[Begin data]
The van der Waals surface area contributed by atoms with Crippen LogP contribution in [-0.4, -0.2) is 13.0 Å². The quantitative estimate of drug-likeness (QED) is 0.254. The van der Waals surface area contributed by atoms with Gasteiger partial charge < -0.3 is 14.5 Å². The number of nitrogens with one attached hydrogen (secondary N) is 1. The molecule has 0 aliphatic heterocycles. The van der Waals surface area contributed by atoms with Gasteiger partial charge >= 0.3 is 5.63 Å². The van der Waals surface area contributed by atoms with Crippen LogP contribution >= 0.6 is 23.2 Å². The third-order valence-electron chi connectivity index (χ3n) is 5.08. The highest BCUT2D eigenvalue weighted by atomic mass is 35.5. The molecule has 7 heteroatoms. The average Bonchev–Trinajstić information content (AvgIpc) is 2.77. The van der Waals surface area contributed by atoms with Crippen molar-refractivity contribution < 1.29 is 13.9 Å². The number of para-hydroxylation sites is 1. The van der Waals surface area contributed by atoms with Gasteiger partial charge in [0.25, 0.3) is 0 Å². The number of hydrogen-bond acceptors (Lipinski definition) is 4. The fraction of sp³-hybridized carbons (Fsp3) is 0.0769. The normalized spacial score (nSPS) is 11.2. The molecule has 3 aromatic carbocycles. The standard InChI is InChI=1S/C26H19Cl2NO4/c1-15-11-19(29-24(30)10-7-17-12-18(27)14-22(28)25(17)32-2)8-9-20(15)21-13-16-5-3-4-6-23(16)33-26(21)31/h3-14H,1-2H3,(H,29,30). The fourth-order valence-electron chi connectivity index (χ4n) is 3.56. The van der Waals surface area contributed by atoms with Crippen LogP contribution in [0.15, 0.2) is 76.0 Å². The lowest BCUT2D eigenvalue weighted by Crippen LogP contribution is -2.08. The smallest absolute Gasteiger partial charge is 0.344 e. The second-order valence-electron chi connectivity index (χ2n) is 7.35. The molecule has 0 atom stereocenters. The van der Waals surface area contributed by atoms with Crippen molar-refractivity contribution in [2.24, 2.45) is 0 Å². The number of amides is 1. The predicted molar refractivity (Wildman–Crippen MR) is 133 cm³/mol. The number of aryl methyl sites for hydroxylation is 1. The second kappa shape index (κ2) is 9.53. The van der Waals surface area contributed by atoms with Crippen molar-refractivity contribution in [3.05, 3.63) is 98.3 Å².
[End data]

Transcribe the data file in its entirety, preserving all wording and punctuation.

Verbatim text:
The van der Waals surface area contributed by atoms with Crippen LogP contribution in [-0.4, -0.2) is 13.0 Å². The quantitative estimate of drug-likeness (QED) is 0.254. The van der Waals surface area contributed by atoms with Gasteiger partial charge < -0.3 is 14.5 Å². The number of nitrogens with one attached hydrogen (secondary N) is 1. The molecule has 0 aliphatic heterocycles. The van der Waals surface area contributed by atoms with Gasteiger partial charge >= 0.3 is 5.63 Å². The van der Waals surface area contributed by atoms with Crippen LogP contribution >= 0.6 is 23.2 Å². The third-order valence-electron chi connectivity index (χ3n) is 5.08. The highest BCUT2D eigenvalue weighted by atomic mass is 35.5. The molecule has 7 heteroatoms. The average Bonchev–Trinajstić information content (AvgIpc) is 2.77. The van der Waals surface area contributed by atoms with Crippen molar-refractivity contribution < 1.29 is 13.9 Å². The number of para-hydroxylation sites is 1. The van der Waals surface area contributed by atoms with Gasteiger partial charge in [0.25, 0.3) is 0 Å². The number of hydrogen-bond acceptors (Lipinski definition) is 4. The fraction of sp³-hybridized carbons (Fsp3) is 0.0769. The normalized spacial score (nSPS) is 11.2. The molecule has 3 aromatic carbocycles. The standard InChI is InChI=1S/C26H19Cl2NO4/c1-15-11-19(29-24(30)10-7-17-12-18(27)14-22(28)25(17)32-2)8-9-20(15)21-13-16-5-3-4-6-23(16)33-26(21)31/h3-14H,1-2H3,(H,29,30). The fourth-order valence-electron chi connectivity index (χ4n) is 3.56. The van der Waals surface area contributed by atoms with Crippen LogP contribution in [0.15, 0.2) is 76.0 Å². The lowest BCUT2D eigenvalue weighted by Crippen LogP contribution is -2.08. The smallest absolute Gasteiger partial charge is 0.344 e. The second-order valence-electron chi connectivity index (χ2n) is 7.35. The molecule has 0 atom stereocenters. The van der Waals surface area contributed by atoms with Crippen molar-refractivity contribution in [2.24, 2.45) is 0 Å². The number of amides is 1. The predicted molar refractivity (Wildman–Crippen MR) is 133 cm³/mol. The number of aryl methyl sites for hydroxylation is 1. The second kappa shape index (κ2) is 9.53. The van der Waals surface area contributed by atoms with Crippen molar-refractivity contribution in [3.05, 3.63) is 98.3 Å².